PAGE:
|1||Curr. Mol. Med. 2013 Jul 13: 887-99|
|Title||An EJC factor RBM8a regulates anxiety behaviors.|
|Abstract||Neuroplasticity depends on the precise timing of gene expression, which requires accurate control of mRNA stability and rapid elimination of abnormal mRNA. Nonsense-mediated mRNA decay (NMD) is an RNA surveillance mechanism that ensures the speedy degradation of mRNAs carrying premature termination codons (PTCs). This mechanism relies on several key Exon Junction Complex (EJC) factors to distinguish PTCs from normal stop codons. NMD degrades not only aberrant transcripts carrying PTCs, but also normal transcripts harboring a normal stop codon . Intriguingly, mutations in an NMD factor, Upf3b, have been found in patients with autism [2, 3]. A binding partner of Upf3b, RBM8A, is located in the 1q21.1 copy-number variation (CNV) associated with mental retardation, autism , schizophrenia , and microcephaly . However, the functions of EJC factors and their roles in behavioral regulation are still elusive. RBM8A protein is a core component of the EJC that plays an important role in NMD. Recent genetic study indicated that RBM8A gain-of-function significantly associated with intellectual disability . In this study we investigated the effect of RBM8A overexpression on affective behaviors in mice. Lentivirus expressing RBM8A was infused into the hippocampus of adult mice to conduct behavioral studies including social interaction, open field, elevated plus maze, and forced swimming tests. Our results showed that overexpression of RBM8A in the mouse dentate gyrus (DG) leads to increased anxiety-like behavior, abnormal social interaction and decreased immobile time in forced swimming test (FST). To examine the underlying mechanism, we found that overexpressing RBM8A in cultured primary neurons lead to significant higher frequency of miniature excitatory postsynaptic currents (mEPSCs). To explore the underlying mechanism of RBM8A mediated behavioral changes, RNA-immunoprecipitation (RNA-IP) detected that RBM8A binds to CaMK2, GluR1 and Egr1 mRNA, suggesting that RBM8A may target neuronal genes to regulate behaviors. This is the first study that demonstrates the key role of RBM8A on the emotional behaviors in mice. These results reveal new neural mechanisms by which NMD modulates behaviors and potentially provide a better understanding of pathophysiology underlying psychiatric disorders.|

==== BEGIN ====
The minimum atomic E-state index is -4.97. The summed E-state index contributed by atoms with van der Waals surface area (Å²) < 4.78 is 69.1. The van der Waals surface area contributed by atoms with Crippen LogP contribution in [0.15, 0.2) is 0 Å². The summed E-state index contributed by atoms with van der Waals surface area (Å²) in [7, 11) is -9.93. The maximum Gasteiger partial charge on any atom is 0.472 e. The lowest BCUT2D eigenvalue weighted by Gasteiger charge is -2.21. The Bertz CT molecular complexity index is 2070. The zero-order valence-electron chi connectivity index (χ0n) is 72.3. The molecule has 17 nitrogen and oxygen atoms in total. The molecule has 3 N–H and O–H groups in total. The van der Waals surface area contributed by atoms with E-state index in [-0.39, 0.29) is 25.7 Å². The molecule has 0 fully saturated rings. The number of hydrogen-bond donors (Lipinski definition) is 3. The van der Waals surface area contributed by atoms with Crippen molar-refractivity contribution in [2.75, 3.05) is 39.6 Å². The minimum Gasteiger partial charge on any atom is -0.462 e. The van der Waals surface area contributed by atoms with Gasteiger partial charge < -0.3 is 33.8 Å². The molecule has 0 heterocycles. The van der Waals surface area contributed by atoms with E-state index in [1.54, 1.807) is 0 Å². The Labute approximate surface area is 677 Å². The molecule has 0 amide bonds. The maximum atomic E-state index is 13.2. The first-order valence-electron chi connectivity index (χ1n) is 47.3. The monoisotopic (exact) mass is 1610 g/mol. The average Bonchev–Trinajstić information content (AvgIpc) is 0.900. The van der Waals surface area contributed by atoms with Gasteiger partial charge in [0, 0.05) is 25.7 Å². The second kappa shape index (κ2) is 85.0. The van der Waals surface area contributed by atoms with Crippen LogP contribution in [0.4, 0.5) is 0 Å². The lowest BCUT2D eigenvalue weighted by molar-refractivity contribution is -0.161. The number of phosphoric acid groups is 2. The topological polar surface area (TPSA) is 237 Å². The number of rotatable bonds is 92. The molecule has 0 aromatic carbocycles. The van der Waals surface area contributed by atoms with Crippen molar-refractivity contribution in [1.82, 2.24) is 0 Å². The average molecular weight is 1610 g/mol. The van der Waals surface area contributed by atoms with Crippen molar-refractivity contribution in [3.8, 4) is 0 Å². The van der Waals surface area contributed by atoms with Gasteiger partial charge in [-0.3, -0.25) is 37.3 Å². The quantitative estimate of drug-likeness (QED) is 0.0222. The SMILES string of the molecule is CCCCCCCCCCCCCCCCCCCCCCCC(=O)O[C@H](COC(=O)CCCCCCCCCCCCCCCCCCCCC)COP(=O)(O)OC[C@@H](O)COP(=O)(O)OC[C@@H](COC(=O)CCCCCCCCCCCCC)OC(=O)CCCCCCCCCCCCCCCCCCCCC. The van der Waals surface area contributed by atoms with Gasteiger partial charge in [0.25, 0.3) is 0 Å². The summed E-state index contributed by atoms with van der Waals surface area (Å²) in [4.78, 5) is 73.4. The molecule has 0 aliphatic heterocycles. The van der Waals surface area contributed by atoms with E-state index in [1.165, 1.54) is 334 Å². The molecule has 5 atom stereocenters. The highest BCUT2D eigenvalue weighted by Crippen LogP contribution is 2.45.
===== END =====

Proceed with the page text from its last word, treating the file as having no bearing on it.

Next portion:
|2||Neural Dev 2015 -1 10: 18|
|Title||A critical role of RBM8a in proliferation and differentiation of embryonic neural progenitors.|
|Abstract||Nonsense mediated mRNA decay (NMD) is an RNA surveillance mechanism that controls RNA stability and ensures the speedy degradation of erroneous and unnecessary transcripts. This mechanism depends on several core factors in the exon junction complex (EJC), eIF4A3, RBM8A, Magoh, and BTZ, as well as peripheral factors to distinguish premature stop codons (PTCs) from normal stop codons in transcripts. Recently, emerging evidence has indicated that NMD factors are associated with neurodevelopmental disorders such as autism spectrum disorder (ASD) and intellectual disability (ID). However, the mechanism in which these factors control embryonic brain development is not clear.|
We found that RBM8A is critical for proliferation and differentiation in cortical neural progenitor cells (NPCs). RBM8A is highly expressed in the subventricular zone (SVZ) of the early embryonic cortex, suggesting that RBM8A may play a role in regulating NPCs. RBM8A overexpression stimulates embryonic NPC proliferation and suppresses neuronal differentiation. Conversely, knockdown of RBM8A in the neocortex reduces NPC proliferation and promotes premature neuronal differentiation. Moreover, overexpression of RBM8A suppresses cell cycle exit and keeps cortical NPCs in a proliferative state. To uncover the underlying mechanisms of this phenotype, genome-wide RNAseq was used to identify potential downstream genes of RBM8A in the brain, which have been implicated in autism and neurodevelopmental disorders. Interestingly, autism and schizophrenia risk genes are highly represented in downstream transcripts of RBM8A. In addition, RBM8A regulates multiple alternative splicing genes and NMD targets that are implicated in ASD. Taken together, this data suggests a novel role of RBM8A in the regulation of neurodevelopment.
Our studies provide some insight into causes of mental illnesses and will facilitate the development of new therapeutic strategies for neurodevelopmental illnesses.